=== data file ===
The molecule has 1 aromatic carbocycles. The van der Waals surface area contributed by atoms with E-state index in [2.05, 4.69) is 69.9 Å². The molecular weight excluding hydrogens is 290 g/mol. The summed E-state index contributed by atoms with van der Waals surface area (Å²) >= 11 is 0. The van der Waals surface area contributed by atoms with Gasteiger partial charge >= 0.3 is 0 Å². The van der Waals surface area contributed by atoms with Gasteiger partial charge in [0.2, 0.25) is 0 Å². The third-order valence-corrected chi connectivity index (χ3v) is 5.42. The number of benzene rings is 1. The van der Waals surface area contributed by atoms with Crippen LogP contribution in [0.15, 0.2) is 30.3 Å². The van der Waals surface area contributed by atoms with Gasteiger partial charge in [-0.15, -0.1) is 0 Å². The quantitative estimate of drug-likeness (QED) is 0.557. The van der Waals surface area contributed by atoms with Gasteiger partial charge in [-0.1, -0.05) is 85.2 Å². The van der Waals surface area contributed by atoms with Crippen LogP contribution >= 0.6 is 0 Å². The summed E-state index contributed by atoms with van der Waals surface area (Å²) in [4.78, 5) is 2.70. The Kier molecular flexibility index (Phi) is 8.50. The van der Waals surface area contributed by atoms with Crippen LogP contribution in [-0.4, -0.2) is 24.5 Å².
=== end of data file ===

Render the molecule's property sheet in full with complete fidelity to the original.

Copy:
The molecule has 1 aromatic carbocycles. The van der Waals surface area contributed by atoms with E-state index in [2.05, 4.69) is 69.9 Å². The molecular weight excluding hydrogens is 290 g/mol. The summed E-state index contributed by atoms with van der Waals surface area (Å²) >= 11 is 0. The van der Waals surface area contributed by atoms with Gasteiger partial charge >= 0.3 is 0 Å². The van der Waals surface area contributed by atoms with Gasteiger partial charge in [0.2, 0.25) is 0 Å². The third-order valence-corrected chi connectivity index (χ3v) is 5.42. The number of benzene rings is 1. The van der Waals surface area contributed by atoms with Crippen LogP contribution in [0.15, 0.2) is 30.3 Å². The van der Waals surface area contributed by atoms with Gasteiger partial charge in [-0.15, -0.1) is 0 Å². The quantitative estimate of drug-likeness (QED) is 0.557. The van der Waals surface area contributed by atoms with Gasteiger partial charge in [-0.1, -0.05) is 85.2 Å². The van der Waals surface area contributed by atoms with Crippen LogP contribution >= 0.6 is 0 Å². The summed E-state index contributed by atoms with van der Waals surface area (Å²) in [4.78, 5) is 2.70. The Kier molecular flexibility index (Phi) is 8.50. The van der Waals surface area contributed by atoms with Crippen LogP contribution in [-0.4, -0.2) is 24.5 Å².